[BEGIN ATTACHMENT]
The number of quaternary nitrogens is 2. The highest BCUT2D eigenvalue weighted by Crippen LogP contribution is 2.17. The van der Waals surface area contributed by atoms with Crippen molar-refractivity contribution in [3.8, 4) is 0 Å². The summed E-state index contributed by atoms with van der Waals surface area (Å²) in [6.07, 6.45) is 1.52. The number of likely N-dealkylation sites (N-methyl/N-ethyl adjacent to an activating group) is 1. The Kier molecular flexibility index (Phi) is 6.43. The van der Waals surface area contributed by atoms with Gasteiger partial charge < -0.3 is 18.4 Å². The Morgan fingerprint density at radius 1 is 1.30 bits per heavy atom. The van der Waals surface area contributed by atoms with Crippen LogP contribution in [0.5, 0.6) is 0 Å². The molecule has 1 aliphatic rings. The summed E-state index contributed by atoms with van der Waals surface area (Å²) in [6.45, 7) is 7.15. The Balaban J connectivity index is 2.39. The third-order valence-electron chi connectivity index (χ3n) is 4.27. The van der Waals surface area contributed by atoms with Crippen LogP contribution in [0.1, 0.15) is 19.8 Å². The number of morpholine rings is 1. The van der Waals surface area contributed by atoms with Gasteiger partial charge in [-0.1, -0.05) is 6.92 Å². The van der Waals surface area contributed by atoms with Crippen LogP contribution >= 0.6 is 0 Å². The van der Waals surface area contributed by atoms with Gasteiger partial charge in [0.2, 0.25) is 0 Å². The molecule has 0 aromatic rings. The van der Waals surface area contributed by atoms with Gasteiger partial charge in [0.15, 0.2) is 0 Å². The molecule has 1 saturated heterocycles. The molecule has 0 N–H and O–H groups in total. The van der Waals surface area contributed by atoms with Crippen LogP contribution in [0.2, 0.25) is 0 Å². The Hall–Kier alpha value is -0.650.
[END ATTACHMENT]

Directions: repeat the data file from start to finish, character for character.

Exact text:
The number of quaternary nitrogens is 2. The highest BCUT2D eigenvalue weighted by Crippen LogP contribution is 2.17. The van der Waals surface area contributed by atoms with Crippen molar-refractivity contribution in [3.8, 4) is 0 Å². The summed E-state index contributed by atoms with van der Waals surface area (Å²) in [6.07, 6.45) is 1.52. The number of likely N-dealkylation sites (N-methyl/N-ethyl adjacent to an activating group) is 1. The Kier molecular flexibility index (Phi) is 6.43. The van der Waals surface area contributed by atoms with Gasteiger partial charge < -0.3 is 18.4 Å². The Morgan fingerprint density at radius 1 is 1.30 bits per heavy atom. The van der Waals surface area contributed by atoms with Crippen LogP contribution in [0.5, 0.6) is 0 Å². The molecule has 1 aliphatic rings. The summed E-state index contributed by atoms with van der Waals surface area (Å²) in [6.45, 7) is 7.15. The Balaban J connectivity index is 2.39. The third-order valence-electron chi connectivity index (χ3n) is 4.27. The van der Waals surface area contributed by atoms with Crippen LogP contribution in [0.1, 0.15) is 19.8 Å². The number of morpholine rings is 1. The van der Waals surface area contributed by atoms with Gasteiger partial charge in [-0.1, -0.05) is 6.92 Å². The van der Waals surface area contributed by atoms with Crippen LogP contribution >= 0.6 is 0 Å². The van der Waals surface area contributed by atoms with Gasteiger partial charge in [0.2, 0.25) is 0 Å². The molecule has 0 aromatic rings. The van der Waals surface area contributed by atoms with Gasteiger partial charge in [0.15, 0.2) is 0 Å². The molecule has 1 saturated heterocycles. The molecule has 0 N–H and O–H groups in total. The van der Waals surface area contributed by atoms with Crippen LogP contribution in [0.2, 0.25) is 0 Å². The Hall–Kier alpha value is -0.650.